More than 25 equipment specialists, owners’ representatives and vessel operators from the superyacht, commercial shipping and naval communities attended a three-day event in Plymouth, UK, to witness demonstrations of Sonardyne’s Navigation and Obstacle Avoidance Sonar (NOAS).

SuperyachtNews.com speaks with Ross Gooding, Sonardyne’s business development manager for maritime security, and Clay (Skip) Blair, an independent marine electronics engineer who was present at the demonstrations, to evaluate the effectiveness of the technology.

Sonardyne’s new NOAS system scans the area in front of a vessel using multiple sonar ‘pings’. These pings create a 3D picture of the upcoming sea floor and water column. The display informs users of water depth, underwater features and potential hazards to a range of up to 600m with a 90-degree field of view. NOAS also features a sonar mode for navigation and underwater intruder detection that operates out to a range of 1,500m with a 180-degree field of view.

“The key element, from the user perspective, is the development of the fully-integrated image,” starts Gooding. “One thing you notice with other systems is that every frame of the picture looks different. What we do is build up a full image of the sea bed so that every frame produced by a radar ping is integrated with the ones that came before.”

Of particular interest to the larger end of the superyacht spectrum is NOAS’s ability to temporarily retain a recent history of the vessel’s passage, as well as upcoming terrain, assisting captains with dynamic positioning operations.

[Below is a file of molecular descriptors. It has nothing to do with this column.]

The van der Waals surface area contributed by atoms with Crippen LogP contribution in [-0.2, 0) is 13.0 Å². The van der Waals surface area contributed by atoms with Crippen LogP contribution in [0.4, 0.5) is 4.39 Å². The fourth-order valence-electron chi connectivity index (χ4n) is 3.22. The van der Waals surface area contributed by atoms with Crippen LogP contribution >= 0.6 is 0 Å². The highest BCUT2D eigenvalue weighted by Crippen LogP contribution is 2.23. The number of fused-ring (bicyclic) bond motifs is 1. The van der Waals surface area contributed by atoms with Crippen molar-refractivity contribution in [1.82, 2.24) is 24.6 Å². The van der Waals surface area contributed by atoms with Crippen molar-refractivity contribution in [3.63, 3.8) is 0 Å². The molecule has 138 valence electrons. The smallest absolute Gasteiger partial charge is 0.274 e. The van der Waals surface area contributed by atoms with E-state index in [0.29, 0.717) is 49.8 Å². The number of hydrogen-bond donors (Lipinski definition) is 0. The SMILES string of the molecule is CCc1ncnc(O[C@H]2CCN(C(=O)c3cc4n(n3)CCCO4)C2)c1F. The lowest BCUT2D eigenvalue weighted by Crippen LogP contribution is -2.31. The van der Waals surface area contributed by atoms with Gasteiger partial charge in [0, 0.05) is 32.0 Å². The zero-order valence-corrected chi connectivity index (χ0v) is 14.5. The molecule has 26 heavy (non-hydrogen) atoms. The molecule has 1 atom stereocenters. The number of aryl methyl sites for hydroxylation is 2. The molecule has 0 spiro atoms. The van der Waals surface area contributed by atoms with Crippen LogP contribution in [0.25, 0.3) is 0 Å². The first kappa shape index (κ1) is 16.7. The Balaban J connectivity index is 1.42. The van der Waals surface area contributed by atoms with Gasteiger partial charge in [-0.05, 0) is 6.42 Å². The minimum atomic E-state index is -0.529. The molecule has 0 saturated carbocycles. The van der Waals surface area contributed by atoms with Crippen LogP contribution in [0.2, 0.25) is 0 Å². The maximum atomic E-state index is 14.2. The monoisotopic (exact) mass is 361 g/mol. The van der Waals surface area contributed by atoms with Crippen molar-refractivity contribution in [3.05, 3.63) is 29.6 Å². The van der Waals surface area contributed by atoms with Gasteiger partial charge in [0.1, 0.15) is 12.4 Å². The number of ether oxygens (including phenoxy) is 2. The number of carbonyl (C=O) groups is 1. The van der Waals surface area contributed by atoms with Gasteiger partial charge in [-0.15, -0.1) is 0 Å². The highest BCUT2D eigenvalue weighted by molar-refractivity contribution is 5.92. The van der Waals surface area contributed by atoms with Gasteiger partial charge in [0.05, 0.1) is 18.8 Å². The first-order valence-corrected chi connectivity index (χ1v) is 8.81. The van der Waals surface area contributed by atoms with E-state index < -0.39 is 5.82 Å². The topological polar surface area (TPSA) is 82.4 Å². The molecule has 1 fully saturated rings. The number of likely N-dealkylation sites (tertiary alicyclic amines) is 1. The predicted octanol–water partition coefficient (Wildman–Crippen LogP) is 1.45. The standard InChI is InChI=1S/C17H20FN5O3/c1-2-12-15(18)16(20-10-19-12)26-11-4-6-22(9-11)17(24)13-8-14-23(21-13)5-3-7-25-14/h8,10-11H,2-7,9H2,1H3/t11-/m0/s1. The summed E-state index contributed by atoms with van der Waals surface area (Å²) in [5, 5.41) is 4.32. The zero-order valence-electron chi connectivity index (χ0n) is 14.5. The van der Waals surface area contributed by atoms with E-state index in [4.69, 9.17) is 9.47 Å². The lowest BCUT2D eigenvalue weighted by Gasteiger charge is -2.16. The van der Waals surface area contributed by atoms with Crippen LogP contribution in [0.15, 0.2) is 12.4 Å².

“We hold the imagery in the history while it is on the display, so once a yacht has gone over an area the 3D picture of the seabed stays there, so if they need to turn around and navigate back out, they can do,” he continues.

“This is a very important fact,” agrees Blair. “If you have a large superyacht and you are going to put your nose somewhere it’s not supposed to be and you get the vessel turned around, in a shallow bay for example, this technology will be invaluable. During the tests this feature worked well.”

Gooding suggests that previously deployed competing products had not always lived up to the promises of their data sheets, an opinion that is shared by Blair. “The test was impressive compared to the competition. Other products that came out a long time ago left some users less than impressed relative to expectation,” he explains. “Sonardyne have produced what they are offering and demonstrated it effectually.”

The proof, as Blair points out, still remains in the pudding. Sonardyne’s system is a new one and may not be as effectual in every instance, a lesson that the competition learned the hard way. “Every boat is different and we cannot say today that it will definitely prove out, but we believe that it will,” he says.

One of the key differences that Blair cites in favour of Sonardyne’s system over competing products is that the NOAS system is designed exclusively for larger vessels. “Competing products can be put on smaller vessels and be very effective. In actual fact, there is a significant difference in hardware as well. This technology requires a large bulbous bow to allow for the hardware; the sensor itself is extremely important to the end result. Sonardyne has accomplished higher resolution and an understanding of what is really there to a significantly higher degree than preceding products,” he concludes.

Sonardyne’s NOAS technology is supported by an intuitive user interface of the kind that is a prerequisite for any emerging systems.


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